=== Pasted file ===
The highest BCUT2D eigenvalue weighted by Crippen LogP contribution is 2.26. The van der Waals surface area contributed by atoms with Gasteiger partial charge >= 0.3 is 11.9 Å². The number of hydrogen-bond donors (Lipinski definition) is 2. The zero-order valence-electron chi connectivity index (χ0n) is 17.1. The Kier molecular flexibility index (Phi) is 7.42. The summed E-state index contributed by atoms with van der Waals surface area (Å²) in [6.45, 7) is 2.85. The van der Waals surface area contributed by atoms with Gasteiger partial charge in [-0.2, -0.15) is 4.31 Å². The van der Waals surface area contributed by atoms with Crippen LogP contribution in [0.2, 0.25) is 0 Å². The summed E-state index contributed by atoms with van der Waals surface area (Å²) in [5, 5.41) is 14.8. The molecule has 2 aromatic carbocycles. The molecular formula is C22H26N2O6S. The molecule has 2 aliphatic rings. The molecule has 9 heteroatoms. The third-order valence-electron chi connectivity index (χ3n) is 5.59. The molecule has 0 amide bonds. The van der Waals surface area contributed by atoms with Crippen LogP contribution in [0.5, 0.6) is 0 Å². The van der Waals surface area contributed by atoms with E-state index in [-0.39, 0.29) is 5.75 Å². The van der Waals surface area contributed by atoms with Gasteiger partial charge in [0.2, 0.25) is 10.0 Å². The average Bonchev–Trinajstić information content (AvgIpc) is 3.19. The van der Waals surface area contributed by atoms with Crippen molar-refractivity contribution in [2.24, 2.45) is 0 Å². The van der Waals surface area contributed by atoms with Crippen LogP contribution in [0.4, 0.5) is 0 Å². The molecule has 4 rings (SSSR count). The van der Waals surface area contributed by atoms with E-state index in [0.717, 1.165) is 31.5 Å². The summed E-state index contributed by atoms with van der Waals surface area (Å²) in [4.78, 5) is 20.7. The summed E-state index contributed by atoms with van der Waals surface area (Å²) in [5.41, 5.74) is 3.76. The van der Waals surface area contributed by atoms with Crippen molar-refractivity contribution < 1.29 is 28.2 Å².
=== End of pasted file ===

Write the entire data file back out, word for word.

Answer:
The highest BCUT2D eigenvalue weighted by Crippen LogP contribution is 2.26. The van der Waals surface area contributed by atoms with Gasteiger partial charge >= 0.3 is 11.9 Å². The number of hydrogen-bond donors (Lipinski definition) is 2. The zero-order valence-electron chi connectivity index (χ0n) is 17.1. The Kier molecular flexibility index (Phi) is 7.42. The summed E-state index contributed by atoms with van der Waals surface area (Å²) in [6.45, 7) is 2.85. The van der Waals surface area contributed by atoms with Gasteiger partial charge in [-0.2, -0.15) is 4.31 Å². The van der Waals surface area contributed by atoms with Crippen LogP contribution in [0.2, 0.25) is 0 Å². The summed E-state index contributed by atoms with van der Waals surface area (Å²) in [5, 5.41) is 14.8. The molecule has 2 aromatic carbocycles. The molecular formula is C22H26N2O6S. The molecule has 2 aliphatic rings. The molecule has 9 heteroatoms. The third-order valence-electron chi connectivity index (χ3n) is 5.59. The molecule has 0 amide bonds. The van der Waals surface area contributed by atoms with Crippen LogP contribution in [0.5, 0.6) is 0 Å². The van der Waals surface area contributed by atoms with E-state index in [-0.39, 0.29) is 5.75 Å². The van der Waals surface area contributed by atoms with Gasteiger partial charge in [0.2, 0.25) is 10.0 Å². The average Bonchev–Trinajstić information content (AvgIpc) is 3.19. The van der Waals surface area contributed by atoms with Crippen molar-refractivity contribution in [2.24, 2.45) is 0 Å². The van der Waals surface area contributed by atoms with Crippen LogP contribution in [0.4, 0.5) is 0 Å². The molecule has 4 rings (SSSR count). The van der Waals surface area contributed by atoms with E-state index in [0.717, 1.165) is 31.5 Å². The summed E-state index contributed by atoms with van der Waals surface area (Å²) in [4.78, 5) is 20.7. The summed E-state index contributed by atoms with van der Waals surface area (Å²) in [5.41, 5.74) is 3.76. The van der Waals surface area contributed by atoms with Crippen molar-refractivity contribution < 1.29 is 28.2 Å².